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Man Who Killed NYPD Officers Told Bystanders: 'Watch What I'm Going to Do'

By  Janon Fisher and Danielle Tcholakian | December 21, 2014 6:56pm 

 Ismaaiyl Brinsley, 28, is believed by authorities to have shot and killed two officers in Bed-Stuy after shooting an ex-girlfriend in Baltimore. He shot himself in the Myrtle Avenue subway stop.
Ismaaiyl Brinsley
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ONE POLICE PLAZA — The gunman who killed two police officers as they sat in their patrol car in Bed-Stuy told two bystanders to "watch what I'm going to do" before he walked up to the passenger-side window and opened fire, officials said.

Ismaaiyl Brinsley, 28, was captured on video approaching two men and asking them for their gang affiliation, NYPD Chief of Department Bob Boyce told reporters Sunday.  Brinsley then asked the men to follow him on Instagram and told them to watch what he was about to do.

"He then walks northbound on Tompkins Street, past the two officers, circled back around and goes across the street and comes up behind the officers," the chief said.

He then shot and killed officers Wenjian Liu, 32, and Rafael Ramos, 40.

The NYPD has not released the video, and the two men Brinsley spoke to are not considered suspects, Boyce said.

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Boyce also provided some background about Brinsley and his actions leading up to the ambush.

He said Brinsley was so emotionally unstable that even his mother was afraid of him.

"He had a very troubled childhood, and was often violent," Boyce said. "His mother expressed a fear of him, and she said she hasn’t seen him in one month. Brinsley attempted suicide in the past and attempted to hang himself a year ago."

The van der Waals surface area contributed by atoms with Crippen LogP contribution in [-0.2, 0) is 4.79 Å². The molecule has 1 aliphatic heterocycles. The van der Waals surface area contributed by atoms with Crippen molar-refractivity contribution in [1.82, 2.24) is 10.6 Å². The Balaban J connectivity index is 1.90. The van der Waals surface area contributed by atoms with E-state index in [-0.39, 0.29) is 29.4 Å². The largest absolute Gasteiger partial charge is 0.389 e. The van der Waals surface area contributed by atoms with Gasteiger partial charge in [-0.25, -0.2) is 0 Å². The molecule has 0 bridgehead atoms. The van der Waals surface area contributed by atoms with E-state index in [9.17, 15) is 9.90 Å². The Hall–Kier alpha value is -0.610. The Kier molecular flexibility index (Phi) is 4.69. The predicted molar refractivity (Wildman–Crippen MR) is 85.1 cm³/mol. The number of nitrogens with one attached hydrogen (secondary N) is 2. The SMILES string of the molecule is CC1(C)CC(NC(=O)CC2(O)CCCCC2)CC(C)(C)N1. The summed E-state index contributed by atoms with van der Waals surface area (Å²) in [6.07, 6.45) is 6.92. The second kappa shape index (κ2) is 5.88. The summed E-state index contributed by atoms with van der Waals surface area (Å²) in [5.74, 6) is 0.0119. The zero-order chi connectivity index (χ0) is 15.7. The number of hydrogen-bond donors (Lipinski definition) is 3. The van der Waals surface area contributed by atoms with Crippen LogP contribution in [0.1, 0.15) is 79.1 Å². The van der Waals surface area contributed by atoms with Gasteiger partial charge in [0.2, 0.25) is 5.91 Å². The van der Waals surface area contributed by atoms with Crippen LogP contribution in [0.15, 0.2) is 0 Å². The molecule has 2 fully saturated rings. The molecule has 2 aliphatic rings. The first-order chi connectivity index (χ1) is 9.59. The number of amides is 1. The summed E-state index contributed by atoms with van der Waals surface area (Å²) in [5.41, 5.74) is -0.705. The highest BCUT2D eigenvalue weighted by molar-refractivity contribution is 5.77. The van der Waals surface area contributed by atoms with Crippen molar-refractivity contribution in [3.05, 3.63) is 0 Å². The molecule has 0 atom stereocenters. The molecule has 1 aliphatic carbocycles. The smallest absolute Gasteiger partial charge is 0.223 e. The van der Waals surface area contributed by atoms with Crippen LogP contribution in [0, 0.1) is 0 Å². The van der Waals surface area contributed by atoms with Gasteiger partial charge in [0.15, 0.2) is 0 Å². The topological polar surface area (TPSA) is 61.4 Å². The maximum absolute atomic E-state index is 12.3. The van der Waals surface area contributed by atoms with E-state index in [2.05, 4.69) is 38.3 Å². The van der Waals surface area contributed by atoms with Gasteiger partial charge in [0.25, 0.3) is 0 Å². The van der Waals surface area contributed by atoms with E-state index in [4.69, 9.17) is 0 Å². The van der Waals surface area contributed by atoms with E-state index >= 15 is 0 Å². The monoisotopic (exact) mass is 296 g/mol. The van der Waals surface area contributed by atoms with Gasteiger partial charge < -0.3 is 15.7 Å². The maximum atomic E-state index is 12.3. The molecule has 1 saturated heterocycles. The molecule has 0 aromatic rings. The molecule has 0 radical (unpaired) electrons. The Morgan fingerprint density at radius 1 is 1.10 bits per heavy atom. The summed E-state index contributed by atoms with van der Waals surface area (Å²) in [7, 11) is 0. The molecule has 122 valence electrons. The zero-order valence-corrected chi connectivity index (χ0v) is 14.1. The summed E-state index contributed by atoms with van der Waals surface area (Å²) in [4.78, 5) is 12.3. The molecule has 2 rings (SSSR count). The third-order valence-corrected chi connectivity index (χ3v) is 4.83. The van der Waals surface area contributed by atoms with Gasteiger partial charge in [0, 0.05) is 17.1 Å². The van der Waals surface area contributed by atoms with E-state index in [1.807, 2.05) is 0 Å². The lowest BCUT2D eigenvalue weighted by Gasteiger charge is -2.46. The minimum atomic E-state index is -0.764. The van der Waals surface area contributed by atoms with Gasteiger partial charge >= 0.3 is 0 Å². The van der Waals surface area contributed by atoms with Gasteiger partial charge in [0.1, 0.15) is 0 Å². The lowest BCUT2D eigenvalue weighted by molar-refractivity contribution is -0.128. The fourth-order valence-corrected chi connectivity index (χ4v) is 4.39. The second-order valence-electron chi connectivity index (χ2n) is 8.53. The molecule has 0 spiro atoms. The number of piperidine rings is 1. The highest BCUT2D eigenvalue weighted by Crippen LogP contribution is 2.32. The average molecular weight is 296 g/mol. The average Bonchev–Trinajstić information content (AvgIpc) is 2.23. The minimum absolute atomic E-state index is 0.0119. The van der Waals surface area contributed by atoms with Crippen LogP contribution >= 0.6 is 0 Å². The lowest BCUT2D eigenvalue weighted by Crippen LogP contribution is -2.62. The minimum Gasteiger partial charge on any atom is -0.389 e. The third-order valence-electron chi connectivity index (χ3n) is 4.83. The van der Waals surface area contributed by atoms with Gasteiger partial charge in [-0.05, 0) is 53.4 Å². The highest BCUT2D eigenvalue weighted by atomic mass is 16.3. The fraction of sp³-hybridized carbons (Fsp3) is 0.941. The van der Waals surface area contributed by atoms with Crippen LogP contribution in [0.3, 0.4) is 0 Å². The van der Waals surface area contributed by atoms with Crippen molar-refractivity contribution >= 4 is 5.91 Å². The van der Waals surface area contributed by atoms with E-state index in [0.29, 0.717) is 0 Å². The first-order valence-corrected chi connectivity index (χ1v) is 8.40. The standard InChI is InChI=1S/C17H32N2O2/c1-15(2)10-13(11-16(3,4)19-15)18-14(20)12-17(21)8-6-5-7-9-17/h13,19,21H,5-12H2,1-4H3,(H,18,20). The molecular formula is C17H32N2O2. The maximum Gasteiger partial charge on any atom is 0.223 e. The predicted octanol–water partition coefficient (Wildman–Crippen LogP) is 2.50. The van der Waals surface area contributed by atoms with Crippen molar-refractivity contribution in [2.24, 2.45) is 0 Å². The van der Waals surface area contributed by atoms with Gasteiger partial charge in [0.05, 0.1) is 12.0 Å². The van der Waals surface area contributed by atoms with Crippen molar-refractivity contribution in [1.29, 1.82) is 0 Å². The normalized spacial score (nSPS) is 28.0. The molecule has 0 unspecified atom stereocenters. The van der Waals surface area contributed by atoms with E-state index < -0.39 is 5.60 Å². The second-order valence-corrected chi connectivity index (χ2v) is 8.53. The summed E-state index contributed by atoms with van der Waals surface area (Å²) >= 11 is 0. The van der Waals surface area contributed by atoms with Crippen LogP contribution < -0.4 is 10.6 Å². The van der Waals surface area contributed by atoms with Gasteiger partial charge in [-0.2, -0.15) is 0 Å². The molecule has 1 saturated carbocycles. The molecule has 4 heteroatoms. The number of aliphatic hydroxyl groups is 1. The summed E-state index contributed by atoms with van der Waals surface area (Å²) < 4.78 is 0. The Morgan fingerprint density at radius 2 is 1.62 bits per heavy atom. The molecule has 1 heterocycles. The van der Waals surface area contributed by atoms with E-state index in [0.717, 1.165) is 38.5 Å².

Though he posted some anti-government sentiments on social media and talked about burning the American flag, police found no gang affiliation or religious fanaticism in his past.

Brinsley started his run of violence Saturday morning in Owings Mills, Maryland, a suburb of Baltimore, where he shot his ex-girlfriend, Shaneka Nicole Thompson, 29, at about 6 a.m. after letting himself into her apartment with a stolen key.

When Thompson confronted Brinsley, he shot her in the stomach, then took her cellphone, leaving his phone behind a radiator at her apartment. She identified him to police and is expected to survive.

“She didn’t want anything to do with him," Boyce said. "And that caused the argument."

Brinsley then called Thompson's mom, apologizing for the shooting, saying he shot her daughter accidentally and he hoped she would survive. He took a BoltBus to Manhattan and continued to call Thompson's mother along the way.

Baltimore County Police traced the cellphone signal to the area around the Barclays Center and called the 70th Precinct between 1:30 and 2 p.m., warning Brooklyn police that he posed a serious threat.

There's a nearly three-hour gap when police do not know what Brinsley was doing or where he was. He was wearing a green varsity jacket with a red Indians logo, and investigators are hoping to pick up images of him on surveillance footage.

At 2:46 p.m. Saturday, a minute before he opened fire, killing the two officers, Baltimore County Police faxed a warning to the NYPD about Brinsley, police said.

Brinsley, who has 15 non-violent arrests in Georgia and four in Ohio, fled the crime scene, tracked by two Con Edison workers in their repair truck, who alerted police who chased him into the Myrtle-Willoughby subway stop, Boyce said.

"I can't thank those two individuals enough," the chief said, calling them "courageous."

Police are still looking into what brought Brinsley to the neighborhood.

Boyce said Brinsley had "Brooklyn roots," and his mother lives in the borough, though not in Bed-Stuy.

"It appears he goes back and forth to New York. Right now we don’t have a residence for him. The residence in Georgia that's listed is his sister and he hasn't been there in two years — he’s also estranged from her. He’s estranged from both his sisters."

His father, from whom he is also estranged, lives in New Jersey.

He also has a child in Brooklyn, but does not speak to the child's mother, Boyce said.